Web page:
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Okay, so the Nebulas Weekend Trip was pretty good and a lot happened. I’m breaking it down into three posts: the first two on the general happenings, and a third that will be about the speech “honoring” Joanna Russ at the Nebulas, which I disliked intensely. More on why as soon as I get around to writing it up, but the condensed version was that it was like a primer on How to Suppress Women’s Writing.
But first, the fun stuff.
Wednesday dawned bright and excruciatingly early with a trip downtown. I had the brilliant notion of taking Megabus out to Chicago and Amtrak back because I didn’t feel like driving by myself (Jana went on her own trip to the bookbinding conference in Dallas and I wanted to get to Chicago a day early for workshops). All was comparatively well, for values of well, until the bathroom on the bus imploded and filled the bus with noxious fumes. This happened right outside Milwaukee and continued all the way into Chicago rush hour traffic. A woman sitting near me decided to pass the time with a very loud, expletive-laden fight with someone on the phone and I had trouble breathing due to the chemical cloud. It was…not fun. Unsurprisingly, I followed it up by getting slightly lost and walking a mile or so out of the way in the opposite direction from the hotel, hauling my luggage.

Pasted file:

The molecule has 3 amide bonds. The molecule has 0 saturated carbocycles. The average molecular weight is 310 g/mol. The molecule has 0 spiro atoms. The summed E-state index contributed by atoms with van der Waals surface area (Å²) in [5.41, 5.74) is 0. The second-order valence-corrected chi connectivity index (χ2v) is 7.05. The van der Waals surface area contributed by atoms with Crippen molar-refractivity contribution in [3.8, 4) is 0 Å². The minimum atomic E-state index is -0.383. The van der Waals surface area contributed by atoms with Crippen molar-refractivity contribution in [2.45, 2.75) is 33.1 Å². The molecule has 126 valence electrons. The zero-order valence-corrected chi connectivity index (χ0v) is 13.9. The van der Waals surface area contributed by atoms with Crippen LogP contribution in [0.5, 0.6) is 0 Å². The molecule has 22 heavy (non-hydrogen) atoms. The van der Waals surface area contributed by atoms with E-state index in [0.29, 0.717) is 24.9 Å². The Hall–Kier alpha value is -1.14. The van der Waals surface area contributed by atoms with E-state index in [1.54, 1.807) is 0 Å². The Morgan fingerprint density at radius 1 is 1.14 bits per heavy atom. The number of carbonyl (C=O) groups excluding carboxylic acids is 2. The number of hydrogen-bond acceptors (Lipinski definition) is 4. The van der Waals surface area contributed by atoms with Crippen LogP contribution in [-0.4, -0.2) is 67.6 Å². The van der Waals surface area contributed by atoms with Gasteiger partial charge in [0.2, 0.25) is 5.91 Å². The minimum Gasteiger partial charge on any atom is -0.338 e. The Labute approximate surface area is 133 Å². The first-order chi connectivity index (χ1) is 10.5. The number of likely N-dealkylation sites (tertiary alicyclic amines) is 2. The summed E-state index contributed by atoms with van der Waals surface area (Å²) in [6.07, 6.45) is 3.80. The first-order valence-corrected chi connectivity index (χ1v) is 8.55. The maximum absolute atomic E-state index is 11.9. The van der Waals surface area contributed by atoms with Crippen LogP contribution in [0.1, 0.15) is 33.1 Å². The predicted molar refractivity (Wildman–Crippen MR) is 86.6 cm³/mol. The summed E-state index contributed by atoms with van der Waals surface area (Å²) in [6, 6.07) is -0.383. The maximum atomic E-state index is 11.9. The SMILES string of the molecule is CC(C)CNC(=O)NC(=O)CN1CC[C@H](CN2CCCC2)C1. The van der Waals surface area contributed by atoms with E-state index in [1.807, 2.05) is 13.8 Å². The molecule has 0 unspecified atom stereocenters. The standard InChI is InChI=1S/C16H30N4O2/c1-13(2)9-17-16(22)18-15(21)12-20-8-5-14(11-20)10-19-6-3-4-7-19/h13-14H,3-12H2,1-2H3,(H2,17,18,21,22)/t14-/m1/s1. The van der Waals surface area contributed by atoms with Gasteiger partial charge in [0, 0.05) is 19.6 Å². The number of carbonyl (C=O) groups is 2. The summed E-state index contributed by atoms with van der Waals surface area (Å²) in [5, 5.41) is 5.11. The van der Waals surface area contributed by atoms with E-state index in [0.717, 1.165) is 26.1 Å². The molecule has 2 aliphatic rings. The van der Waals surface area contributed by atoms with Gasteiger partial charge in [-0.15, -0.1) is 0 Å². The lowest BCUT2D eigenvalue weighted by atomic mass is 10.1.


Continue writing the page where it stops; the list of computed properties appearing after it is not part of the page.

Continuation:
But I was rescued by a friendly Chicago jogger and repointed in the right direction and eventually arrived at the Palmer House unscathed (other than losing my water bottle somewhere along the way, which hardly counts). After that, the hotel was lovely, my room was comfy and I found a nice little pub around the corner, where the cute waitress flirted with me while plying me with mint tea and edibles. Then I went back to the room and had a wonderful hot bath, read Nnedi Okorafor’s The Shadow Seeker and went to bed early.
I spent most of the morning at the self-publishing workshop, listening to the first presenter. He was quite knowledgeable and I found the info he presented to be pretty valuable. But I needed a break after his session so I bailed and went to the Art Institute for a few hours. Once there, I got to see a good exhibit on Irish Art, ate lunch, looked at the miniatures and generally enjoyed myself wandering around.